Continuing yesterday’s theme–here is an iconic tree of the Pacific Northwest. Western Hemock (Tsuga heterophylla) is a tall, straight-trunked tree that can be identified at a distance by the way its tip droops sideways rather than standing upright. Up close, look for short, round-tipped needles of irregular length (5 to 20 m) that splay out from the twig in several directions. Ain’t it adorable!!
Western Hemlock was used extensively by the northwestern tribes–for medicine and lots of other stuff besides. For example, you can make a black dye by steeping its bark in urine (left on its own, the bark can make a red dye). It can also be used to tan hides. Wood was carved into paddles, spits, spearshafts and more. Dancers in one tribe made much of their outfits from the boughs.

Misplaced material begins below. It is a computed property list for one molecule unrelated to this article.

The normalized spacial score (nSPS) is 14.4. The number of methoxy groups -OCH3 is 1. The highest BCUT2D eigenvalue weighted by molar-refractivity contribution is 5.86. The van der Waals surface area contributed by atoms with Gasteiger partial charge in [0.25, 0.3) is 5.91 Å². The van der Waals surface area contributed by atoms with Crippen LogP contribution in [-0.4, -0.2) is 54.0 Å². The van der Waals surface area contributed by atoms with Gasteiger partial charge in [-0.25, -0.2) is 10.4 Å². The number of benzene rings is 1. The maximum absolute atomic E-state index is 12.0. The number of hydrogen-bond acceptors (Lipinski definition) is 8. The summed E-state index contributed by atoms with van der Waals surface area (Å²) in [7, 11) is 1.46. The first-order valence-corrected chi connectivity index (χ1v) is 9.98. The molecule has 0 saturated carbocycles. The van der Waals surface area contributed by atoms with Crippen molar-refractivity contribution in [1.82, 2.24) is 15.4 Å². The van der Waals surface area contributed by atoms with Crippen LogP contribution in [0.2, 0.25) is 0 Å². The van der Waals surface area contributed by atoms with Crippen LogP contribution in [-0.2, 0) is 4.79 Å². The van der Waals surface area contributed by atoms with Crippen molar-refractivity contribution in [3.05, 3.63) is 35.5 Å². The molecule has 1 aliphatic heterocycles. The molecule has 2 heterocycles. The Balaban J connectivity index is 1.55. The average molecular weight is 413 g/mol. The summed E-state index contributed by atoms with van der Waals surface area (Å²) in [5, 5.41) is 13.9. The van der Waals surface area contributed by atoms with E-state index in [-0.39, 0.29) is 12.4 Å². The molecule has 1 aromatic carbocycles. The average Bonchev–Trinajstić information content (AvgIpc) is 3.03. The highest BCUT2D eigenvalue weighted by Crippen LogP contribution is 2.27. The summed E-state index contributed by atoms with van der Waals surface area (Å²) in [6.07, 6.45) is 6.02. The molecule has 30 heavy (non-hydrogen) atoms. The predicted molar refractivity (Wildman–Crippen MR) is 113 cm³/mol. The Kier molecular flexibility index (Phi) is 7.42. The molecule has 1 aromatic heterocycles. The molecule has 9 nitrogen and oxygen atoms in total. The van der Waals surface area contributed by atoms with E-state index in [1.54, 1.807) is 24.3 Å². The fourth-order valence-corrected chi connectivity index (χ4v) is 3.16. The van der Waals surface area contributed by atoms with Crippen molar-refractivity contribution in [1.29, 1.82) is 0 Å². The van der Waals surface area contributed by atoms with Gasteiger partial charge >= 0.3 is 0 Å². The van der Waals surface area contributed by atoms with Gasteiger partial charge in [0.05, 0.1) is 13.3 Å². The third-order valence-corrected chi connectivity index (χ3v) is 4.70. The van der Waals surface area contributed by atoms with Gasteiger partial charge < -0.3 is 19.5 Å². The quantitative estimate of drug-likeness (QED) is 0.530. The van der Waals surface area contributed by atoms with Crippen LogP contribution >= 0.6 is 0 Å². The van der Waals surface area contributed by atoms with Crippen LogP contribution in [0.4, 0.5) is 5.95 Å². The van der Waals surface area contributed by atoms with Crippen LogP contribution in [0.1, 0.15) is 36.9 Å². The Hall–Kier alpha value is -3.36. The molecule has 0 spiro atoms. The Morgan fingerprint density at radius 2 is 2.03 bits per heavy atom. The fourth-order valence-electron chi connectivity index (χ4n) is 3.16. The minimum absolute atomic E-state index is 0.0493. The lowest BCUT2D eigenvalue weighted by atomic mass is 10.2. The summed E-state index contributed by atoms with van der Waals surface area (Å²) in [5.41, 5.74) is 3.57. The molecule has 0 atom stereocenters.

This tree also forms the densest canopy of any tree in the west, according to Plants of the Pacific Northwest Coast. As a result, not many other plants grow underneath–I saw this recently near Arcata, where nothing grew in the understory except a few patches of false Solomon’s seal.
Sadly (luckily?) you’ll have to travel to see a wild specimen of this tree–the only places it grows in California are Humboldt and Del Norte counties (and possibly Trinity).